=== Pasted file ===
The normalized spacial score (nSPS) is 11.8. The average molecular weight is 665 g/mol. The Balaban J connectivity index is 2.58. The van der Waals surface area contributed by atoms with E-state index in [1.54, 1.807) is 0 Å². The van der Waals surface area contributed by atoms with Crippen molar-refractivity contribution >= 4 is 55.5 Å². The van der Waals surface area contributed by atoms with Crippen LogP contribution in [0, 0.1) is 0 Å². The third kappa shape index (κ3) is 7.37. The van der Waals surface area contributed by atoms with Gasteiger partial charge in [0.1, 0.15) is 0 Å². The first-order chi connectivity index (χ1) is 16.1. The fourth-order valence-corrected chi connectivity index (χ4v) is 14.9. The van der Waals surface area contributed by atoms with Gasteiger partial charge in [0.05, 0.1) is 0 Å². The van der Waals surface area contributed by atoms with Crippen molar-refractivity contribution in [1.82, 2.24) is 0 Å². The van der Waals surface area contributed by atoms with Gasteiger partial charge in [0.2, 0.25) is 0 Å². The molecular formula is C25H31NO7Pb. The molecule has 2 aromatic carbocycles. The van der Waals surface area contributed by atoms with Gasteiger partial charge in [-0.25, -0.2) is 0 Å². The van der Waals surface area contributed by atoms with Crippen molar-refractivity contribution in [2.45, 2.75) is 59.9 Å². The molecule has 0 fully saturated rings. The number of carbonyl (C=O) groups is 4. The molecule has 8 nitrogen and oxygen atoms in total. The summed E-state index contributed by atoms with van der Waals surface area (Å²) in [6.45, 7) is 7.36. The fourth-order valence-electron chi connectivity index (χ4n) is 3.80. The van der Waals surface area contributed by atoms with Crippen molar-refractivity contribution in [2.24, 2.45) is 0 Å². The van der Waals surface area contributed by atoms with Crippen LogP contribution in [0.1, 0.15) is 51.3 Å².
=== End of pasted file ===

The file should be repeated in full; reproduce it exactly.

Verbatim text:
The normalized spacial score (nSPS) is 11.8. The average molecular weight is 665 g/mol. The Balaban J connectivity index is 2.58. The van der Waals surface area contributed by atoms with E-state index in [1.54, 1.807) is 0 Å². The van der Waals surface area contributed by atoms with Crippen molar-refractivity contribution >= 4 is 55.5 Å². The van der Waals surface area contributed by atoms with Crippen LogP contribution in [0, 0.1) is 0 Å². The third kappa shape index (κ3) is 7.37. The van der Waals surface area contributed by atoms with Gasteiger partial charge in [0.1, 0.15) is 0 Å². The first-order chi connectivity index (χ1) is 16.1. The fourth-order valence-corrected chi connectivity index (χ4v) is 14.9. The van der Waals surface area contributed by atoms with Gasteiger partial charge in [0.05, 0.1) is 0 Å². The van der Waals surface area contributed by atoms with Crippen molar-refractivity contribution in [1.82, 2.24) is 0 Å². The van der Waals surface area contributed by atoms with Gasteiger partial charge in [0.2, 0.25) is 0 Å². The molecular formula is C25H31NO7Pb. The molecule has 2 aromatic carbocycles. The van der Waals surface area contributed by atoms with Gasteiger partial charge in [-0.25, -0.2) is 0 Å². The van der Waals surface area contributed by atoms with Crippen molar-refractivity contribution in [2.45, 2.75) is 59.9 Å². The molecule has 0 fully saturated rings. The number of carbonyl (C=O) groups is 4. The molecule has 8 nitrogen and oxygen atoms in total. The summed E-state index contributed by atoms with van der Waals surface area (Å²) in [6.45, 7) is 7.36. The fourth-order valence-electron chi connectivity index (χ4n) is 3.80. The van der Waals surface area contributed by atoms with Crippen molar-refractivity contribution in [2.24, 2.45) is 0 Å². The van der Waals surface area contributed by atoms with Crippen LogP contribution in [0.1, 0.15) is 51.3 Å².